For Nadine Gordimer and Reinhold’s meeting and her introduction to his Berlin click on http://genealogy.metastudies.net/ZDocs/Webp/Gordimer1.html
Sunday Times Obituary: Eccentric art dealer in a class of his own693
Reinhold Cassirer, who has died in Johannesburg at the age of 93, was married to Nadine Gordimer for almost 50 years. Far from being overshadowed by the famous Nobel laureate for literature, his own contribution to the arts in South Africa was profound.
He established Sotheby's in South Africa in 1969 and ran it for 11 years before starting his own gallery, Cassirer's Fine Art, in Rosebank, Johannesburg. He identified, nurtured and exhibited some of South Africa's best artists long before they became famous. Major talents like William Kentridge, David Koloane, Sam Hlengethwa, Deborah Bell and Karel Nel were introduced to the world in his gallery.
When Kentridge lost all belief in himself as an artist and stopped painting, Cassirer - who was every bit as obtuse as he was enthusiastic - wouldn't hear of it. He cajoled and bullied the demoralised artist into picking up his brushes again.
Cassirer largely avoided being drawn into the fierce rivalry between dealers. When he retired he took Kentridge to lunch with Linda Goodman, founder of another famous Johannesburg gallery, and rather formally handed him over. This unusual gesture was as typical of the eccentric art dealer as was his parting admonishment to Kentridge to mind his table manners.
When exile Gerard Sekoto was down and out in Paris, Cassirer visited him there and decided to reintroduce him to the country of his birth. He mounted Sekoto's first one-man exhibition in South Africa, found buyers for his work and did more than anyone else to re-establish his name in SA.
Cassirer came from one of Germany's most intellectually, culturally and commercially distinguished families. He was born in Berlin on March 12 1908. His father, Hugo, who died when Reinhold was 12, was a leading industrialist who built up a successful cable manufacturing business and used his wealth to acquire a major art collection.
Reinhold's early life was steeped in the privilege that characterised the German elite of that era. He took a horse and cab to school, and hunting parties were de rigueur. He attended Heidelberg University and became a doctor of philosophy. He studied in Switzerland with his close friend Golo Mann, son of the writer Thomas Mann, and at the London School of Economics.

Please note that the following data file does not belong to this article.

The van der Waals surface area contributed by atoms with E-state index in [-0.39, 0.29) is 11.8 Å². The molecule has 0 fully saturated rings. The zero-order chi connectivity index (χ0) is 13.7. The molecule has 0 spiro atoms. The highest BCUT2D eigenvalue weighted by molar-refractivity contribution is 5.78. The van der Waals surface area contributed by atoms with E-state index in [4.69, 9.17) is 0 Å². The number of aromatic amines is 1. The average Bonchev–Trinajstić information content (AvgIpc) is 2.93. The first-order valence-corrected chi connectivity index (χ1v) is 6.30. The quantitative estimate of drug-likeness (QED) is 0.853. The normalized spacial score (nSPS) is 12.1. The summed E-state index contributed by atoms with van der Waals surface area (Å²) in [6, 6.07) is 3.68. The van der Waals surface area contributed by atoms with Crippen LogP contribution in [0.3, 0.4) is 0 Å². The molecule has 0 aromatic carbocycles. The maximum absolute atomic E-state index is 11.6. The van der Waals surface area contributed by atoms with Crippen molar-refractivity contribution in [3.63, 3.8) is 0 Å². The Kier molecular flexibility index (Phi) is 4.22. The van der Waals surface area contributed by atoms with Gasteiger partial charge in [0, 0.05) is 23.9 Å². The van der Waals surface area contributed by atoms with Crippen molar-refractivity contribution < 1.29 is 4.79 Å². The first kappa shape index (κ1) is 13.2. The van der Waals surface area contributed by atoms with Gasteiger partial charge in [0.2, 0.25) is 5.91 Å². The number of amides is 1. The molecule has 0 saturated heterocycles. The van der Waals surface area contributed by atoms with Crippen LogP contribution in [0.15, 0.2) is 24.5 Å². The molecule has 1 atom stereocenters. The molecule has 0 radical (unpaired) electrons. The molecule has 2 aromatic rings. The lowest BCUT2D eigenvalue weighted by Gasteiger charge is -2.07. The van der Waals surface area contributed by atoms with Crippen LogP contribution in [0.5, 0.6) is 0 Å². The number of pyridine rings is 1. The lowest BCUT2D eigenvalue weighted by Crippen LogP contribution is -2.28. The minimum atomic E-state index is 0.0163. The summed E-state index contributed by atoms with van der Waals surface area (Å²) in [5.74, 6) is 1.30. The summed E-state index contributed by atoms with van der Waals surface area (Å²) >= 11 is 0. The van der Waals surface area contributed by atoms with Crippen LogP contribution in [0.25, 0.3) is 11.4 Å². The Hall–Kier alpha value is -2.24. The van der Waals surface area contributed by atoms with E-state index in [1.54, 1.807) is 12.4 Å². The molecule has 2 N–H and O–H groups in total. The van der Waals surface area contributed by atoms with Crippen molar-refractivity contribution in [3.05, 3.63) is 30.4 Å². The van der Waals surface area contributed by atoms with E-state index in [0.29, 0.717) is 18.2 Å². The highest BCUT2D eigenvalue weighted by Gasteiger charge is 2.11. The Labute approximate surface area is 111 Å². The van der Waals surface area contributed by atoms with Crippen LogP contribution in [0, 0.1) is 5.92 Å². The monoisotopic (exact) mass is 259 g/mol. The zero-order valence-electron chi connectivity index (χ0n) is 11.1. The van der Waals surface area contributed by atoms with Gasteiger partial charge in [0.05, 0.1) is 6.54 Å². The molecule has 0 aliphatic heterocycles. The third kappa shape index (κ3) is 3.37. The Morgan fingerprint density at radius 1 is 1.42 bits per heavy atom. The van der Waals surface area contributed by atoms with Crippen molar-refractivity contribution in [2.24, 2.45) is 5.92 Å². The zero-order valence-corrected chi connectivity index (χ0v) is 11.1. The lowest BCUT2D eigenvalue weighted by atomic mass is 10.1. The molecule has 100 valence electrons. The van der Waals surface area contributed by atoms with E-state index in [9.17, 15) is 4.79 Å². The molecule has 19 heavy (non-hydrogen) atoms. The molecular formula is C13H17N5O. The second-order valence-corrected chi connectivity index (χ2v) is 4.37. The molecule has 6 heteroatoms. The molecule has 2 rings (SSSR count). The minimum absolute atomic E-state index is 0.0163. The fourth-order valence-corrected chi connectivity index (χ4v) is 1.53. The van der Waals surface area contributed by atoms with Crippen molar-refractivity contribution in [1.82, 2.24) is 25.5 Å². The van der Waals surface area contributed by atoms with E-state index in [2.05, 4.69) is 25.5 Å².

His life was turned upside down when Hitler came to power in 1933. Two years later the family business was confiscated by the Nazis, and later became part of Siemens. There was never any financial compensation, although there is today a Hugo Cassirer Street in Berlin.
Reinhold managed to save much of his father's art collection from the Nazis. He and a friend loaded the works onto a train and went to Holland. When confronted, they said the friend was an artist and they were going to exhibit his paintings in Amsterdam.
His uncle Bruno Cassirer is recognised as one of the most important art publishers of the 20th century. Another uncle, Ernst Cassirer, was a famous philosopher.
When the cable manufacturing business was confiscated, a company agent in South Africa happened to be visiting and suggested the family emigrate there.
While his uncle Bruno went to London and joined the publishing house Faber & Faber, and his brother Stefan went to Denmark, Reinhold came to Johannesburg, followed a couple of years later by his mother, Charlotte.
He joined the SA Army when World War 2 began, and was sent to Cairo, where he was seconded to British Intelligence with the rank of captain. He led a team that monitored all speeches and broadcasts from Germany.
His father's business had supplied electrical equipment to mines around the world and, after the war, Cassirer used some of these connections to establish a mine engineering company.
Art was always closest to his heart, however.
Refugees from Europe had brought a lot of valuable works with them to South Africa. Cassirer knew many of both the paintings and their owners. His family name had been highly respected in the art world of pre-war Germany, and he had an extensive knowledge of art. He was ideally placed to make the most of the opportunities that arose when they decided to sell.
When the then chairman of Sotheby's in London, Peter Wilson, visited South Africa in 1969, Cassirer persuaded him to open a branch of the auction house in South Africa, and let him run it.
Cassirer brought a novel integrity and aesthetic standard to the art business locally. He abhorred some of the practices he observed. Passing something off as a Rembrandt, for example, without authentication, was something he would never have dreamed of doing. No more did he keep quiet about a work which he knew had been heavily restored.
It was not altogether surprising that, by the time he retired from Sotheby's in 1980, he'd put most of the once leading auctioneers in town out of business.
The respect he commanded overseas helped him open up the SA art market to the world. In the mid-1970s he persuaded Sotheby's to hold sales of Impressionist artists in South Africa for two or three years, and it is thanks to him that many South Africans are the proud owners of paintings that would certainly be beyond their means to buy today.
As a dealer Cassirer was unusually frank about the quality of work presented to him, often to the point of being found abrasive. But there was no arrogance about him, and artists soon learned to respect his honesty.
In 1954 Cassirer became Gordimer's second husband, and she his third wife. He is survived by three children.
Location: Sunday 28 Oct 2001 > Insight